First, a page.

The general scheme of this invention is shown in the block diagram of FIG. 5. A block labeled "switching logic" contains logic circuitry (in FIG. 4 and shown dotted in FIG. 5) detects one of the six kinds of disturbances and selects an appropriate algorithm for control of the loop.
Analog signals proportional to the set point r and process variable or closedloop output c are the inputs to the circuit 12. These signals are sampled at regular intervals (T) determined by a clock pulse and converted to digital values by A/D converters 13. They are then stored in a temporary memory or register 14.
By subtracting the previous from the most recent digital values, a difference value Δr or Δc is obtained. Since the sample intervals are constant, the difference signals will be proportional to the rate of change or velocity of the set point and PV. The two rates are compared and the greater determines the general type of algorithm. That is, if the set point rate r is greater than the PV rate c, the disturbance is deemed a set point change and the selection channel switches to controller algorithms. If the opposite pertains, a regulator algorithm is to be selected.
The rates are then compared with other criteria to select the correct algorithm. If r exceeds a specified high threshold K_{H} (which will be deemed appropriate to the process), the set point disturbance can be deemed a step function. Thus, the Tp^{1} (z) response is desired and the appropriate controller algorithm (which may be a minimalprototype as specified above) can be selected. If r is below K_{H} but greater than N, a noise threshold (usually near zero), the input is deemed a ramp and a controller ramp algorithm selected. Finally, two successive values of r (or c) are compared and r, the rate of change of setpoint velocity, exceeds the noise threshold, the signal is deemed on acceleration input and the controller acceleration algorithm is chosen.
Identical circuits act on the c signal if that is the larger disturbance and select one of three regulator algorithms.
The output of the algorithm switching logic 12 selects one of six algorithms stored in the algorithm store 16. This algorithm which conveniently may be stored in a ReadOnly memory (ROM) establishes the operating mode of the microprocessor controller 18. Once an algorithm has been selected the overall operation of the control loop is the same in conventional prior art control logs.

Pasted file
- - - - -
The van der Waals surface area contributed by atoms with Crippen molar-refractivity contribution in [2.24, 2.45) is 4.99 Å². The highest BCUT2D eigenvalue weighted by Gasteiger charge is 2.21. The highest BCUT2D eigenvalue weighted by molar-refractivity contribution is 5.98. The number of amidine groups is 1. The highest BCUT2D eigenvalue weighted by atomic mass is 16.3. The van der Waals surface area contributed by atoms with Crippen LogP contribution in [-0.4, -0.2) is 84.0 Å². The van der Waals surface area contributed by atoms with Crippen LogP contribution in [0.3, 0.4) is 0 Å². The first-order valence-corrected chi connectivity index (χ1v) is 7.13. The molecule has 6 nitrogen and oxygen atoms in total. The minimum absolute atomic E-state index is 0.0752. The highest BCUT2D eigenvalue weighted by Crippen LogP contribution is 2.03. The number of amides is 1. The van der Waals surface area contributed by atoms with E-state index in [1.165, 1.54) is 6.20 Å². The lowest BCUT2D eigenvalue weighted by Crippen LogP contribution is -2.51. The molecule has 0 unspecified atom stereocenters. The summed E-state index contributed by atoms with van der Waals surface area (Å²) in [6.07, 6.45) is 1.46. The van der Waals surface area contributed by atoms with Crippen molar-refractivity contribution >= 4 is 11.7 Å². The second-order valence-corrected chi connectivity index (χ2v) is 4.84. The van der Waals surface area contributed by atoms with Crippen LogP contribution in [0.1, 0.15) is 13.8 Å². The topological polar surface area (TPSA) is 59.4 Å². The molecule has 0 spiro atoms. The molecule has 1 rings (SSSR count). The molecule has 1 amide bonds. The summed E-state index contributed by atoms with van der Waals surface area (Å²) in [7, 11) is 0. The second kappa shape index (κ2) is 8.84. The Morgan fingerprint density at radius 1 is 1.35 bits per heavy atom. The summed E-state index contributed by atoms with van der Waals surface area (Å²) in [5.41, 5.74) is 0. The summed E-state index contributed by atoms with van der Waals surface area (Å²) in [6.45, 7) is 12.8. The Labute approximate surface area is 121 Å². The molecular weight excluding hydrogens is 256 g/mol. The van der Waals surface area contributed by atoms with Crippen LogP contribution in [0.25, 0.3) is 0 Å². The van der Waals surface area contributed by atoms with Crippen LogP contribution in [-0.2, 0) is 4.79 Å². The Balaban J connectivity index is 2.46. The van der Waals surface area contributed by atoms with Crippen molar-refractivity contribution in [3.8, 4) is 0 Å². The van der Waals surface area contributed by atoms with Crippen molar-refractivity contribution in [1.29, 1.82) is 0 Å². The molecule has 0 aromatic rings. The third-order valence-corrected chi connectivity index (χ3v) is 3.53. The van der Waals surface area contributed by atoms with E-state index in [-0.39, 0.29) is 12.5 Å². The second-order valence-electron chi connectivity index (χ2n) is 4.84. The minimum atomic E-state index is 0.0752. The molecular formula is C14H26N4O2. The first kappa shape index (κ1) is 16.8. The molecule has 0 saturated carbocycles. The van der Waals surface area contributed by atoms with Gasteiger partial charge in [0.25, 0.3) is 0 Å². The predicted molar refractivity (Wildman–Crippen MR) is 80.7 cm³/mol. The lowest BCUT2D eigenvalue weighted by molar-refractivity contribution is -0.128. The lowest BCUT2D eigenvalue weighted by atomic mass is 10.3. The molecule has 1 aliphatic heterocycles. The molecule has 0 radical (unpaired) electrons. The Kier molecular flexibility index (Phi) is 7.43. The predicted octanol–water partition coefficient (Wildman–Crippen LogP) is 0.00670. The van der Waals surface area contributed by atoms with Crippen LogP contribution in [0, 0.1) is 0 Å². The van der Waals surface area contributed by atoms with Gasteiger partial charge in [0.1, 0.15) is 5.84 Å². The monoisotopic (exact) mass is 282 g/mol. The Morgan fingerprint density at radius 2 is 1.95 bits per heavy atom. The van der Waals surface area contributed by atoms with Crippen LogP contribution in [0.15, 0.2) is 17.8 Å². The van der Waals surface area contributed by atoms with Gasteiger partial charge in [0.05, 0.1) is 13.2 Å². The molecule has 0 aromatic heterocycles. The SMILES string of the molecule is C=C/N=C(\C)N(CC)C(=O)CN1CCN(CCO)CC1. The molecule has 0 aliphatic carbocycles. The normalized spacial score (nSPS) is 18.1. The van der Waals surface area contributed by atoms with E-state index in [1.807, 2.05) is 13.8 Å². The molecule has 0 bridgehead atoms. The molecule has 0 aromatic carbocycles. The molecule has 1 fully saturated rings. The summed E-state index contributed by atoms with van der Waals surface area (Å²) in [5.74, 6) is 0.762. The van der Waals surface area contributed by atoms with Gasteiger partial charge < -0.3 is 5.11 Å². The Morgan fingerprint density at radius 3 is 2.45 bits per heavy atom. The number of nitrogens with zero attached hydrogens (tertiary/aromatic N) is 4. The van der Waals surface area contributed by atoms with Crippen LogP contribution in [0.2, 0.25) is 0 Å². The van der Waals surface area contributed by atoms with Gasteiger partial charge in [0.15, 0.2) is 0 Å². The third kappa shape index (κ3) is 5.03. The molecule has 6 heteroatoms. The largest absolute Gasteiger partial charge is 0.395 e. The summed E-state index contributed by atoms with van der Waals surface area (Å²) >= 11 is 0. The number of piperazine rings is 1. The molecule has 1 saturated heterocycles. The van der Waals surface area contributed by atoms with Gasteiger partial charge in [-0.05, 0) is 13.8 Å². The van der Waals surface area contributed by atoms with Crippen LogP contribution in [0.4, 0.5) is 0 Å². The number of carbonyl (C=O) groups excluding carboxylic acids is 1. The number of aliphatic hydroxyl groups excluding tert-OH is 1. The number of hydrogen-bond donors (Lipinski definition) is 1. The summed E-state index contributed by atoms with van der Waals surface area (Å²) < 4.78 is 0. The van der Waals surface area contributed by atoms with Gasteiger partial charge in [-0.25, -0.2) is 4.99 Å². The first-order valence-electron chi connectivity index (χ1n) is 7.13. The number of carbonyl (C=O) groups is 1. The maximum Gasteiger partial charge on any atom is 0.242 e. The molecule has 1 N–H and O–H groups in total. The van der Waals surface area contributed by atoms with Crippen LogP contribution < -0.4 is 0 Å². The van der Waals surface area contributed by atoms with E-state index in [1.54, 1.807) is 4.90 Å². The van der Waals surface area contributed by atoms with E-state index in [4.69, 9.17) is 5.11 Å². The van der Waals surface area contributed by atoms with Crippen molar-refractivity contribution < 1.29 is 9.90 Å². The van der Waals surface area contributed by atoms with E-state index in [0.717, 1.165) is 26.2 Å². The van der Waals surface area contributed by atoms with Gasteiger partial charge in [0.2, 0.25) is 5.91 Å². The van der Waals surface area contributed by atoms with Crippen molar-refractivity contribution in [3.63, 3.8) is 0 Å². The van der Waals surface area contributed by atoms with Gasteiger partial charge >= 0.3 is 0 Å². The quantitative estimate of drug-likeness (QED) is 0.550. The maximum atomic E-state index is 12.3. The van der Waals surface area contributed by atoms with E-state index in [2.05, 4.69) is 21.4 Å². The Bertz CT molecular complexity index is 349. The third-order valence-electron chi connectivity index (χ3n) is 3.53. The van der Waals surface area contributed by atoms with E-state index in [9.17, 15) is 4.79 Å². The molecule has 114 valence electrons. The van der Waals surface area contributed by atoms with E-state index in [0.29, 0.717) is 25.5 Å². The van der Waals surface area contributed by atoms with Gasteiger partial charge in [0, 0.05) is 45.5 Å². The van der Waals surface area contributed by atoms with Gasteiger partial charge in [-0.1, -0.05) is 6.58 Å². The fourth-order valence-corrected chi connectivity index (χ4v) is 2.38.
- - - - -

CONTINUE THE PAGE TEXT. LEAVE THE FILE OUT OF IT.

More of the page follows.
As an example of how a minimalprototype algorithm is obtained, consider again a closedloop digital control system of a common type of continuouslystirred chemical reactor as shown in FIG. 6. This consists of two tanks of volume Vn through which flow a reactant A with flow rates Fn and concentration C. In each tank a reaction takes place causing loss of A with a specific reaction rate K_{n}. This ubiquitous system can be represented by a Laplace transfer function of the form ##EQU2##
Many common processes can thus be represented by two time lags. As earlier stated, for a desired closedloop transfer function Td (z) the controller transfer function is ##EQU3##
Alternately, Dc (z) can be represented by a ratio of polynominals in z: ##EQU4## where, to be physically realizable, m≦n.
The desired loop transfer function Td (z) for a step function input is the input delayed by one sample period, and as stated is equal to 1/z. Then let ##EQU5## for example, and if a zeroorder hold is used (1e^{sT}), then: ##EQU6##
Letting e^{T} =1/2 and e^{2T} =1/4 ##EQU7##
If Td (z) is chosen to be 1/z, then, from Equation (1), Dc (z) is given by ##EQU8##
Equation 3 is realizable because the denominator and numerator polynomials are of the same degree.
We can now design a digital computer to realize Dc (z) by writing the difference equation associated with Equation 3
Since Dc (z)=X_{2} (z)/X_{1} (z),
(1(1/2)z.sup.1 (1/2)z.sup.2)X.sub.2 (z)=(86Z.sup.1 +z.sup.2)X.sub.1 (z) Eq. (4)
from which
X.sub.2 (n)=(1/2)x.sub.2 (n1)=(1/2)x.sub.2 (n2)+8x.sub.1 (n)6x.sub.1 (n1)+X.sub.1 (n2)
A digital computer programmed to implement Equation (4) would be implemented in the controller of FIG. 6 whenever the selector circuit of FIG. 5 determined there was a step set point input.
In the practical implementation of this invention it is generally accepted that the majority of industrial processes under control can be approximated by first or second order plant transfer functions with dead time: ##EQU9## where Kp is the process gain, τ_{D} is the dead time in terms of the sampling interval (τ_{D} =n T), and τ_{1}, τ_{2}, the lag constants.
It has been found by using this model for solutions of equations of the type (1) to (4) and by computer simulation studies that for the minimalprototype set point algorithm and step function, the controller equation D_{c} (Z) becomes: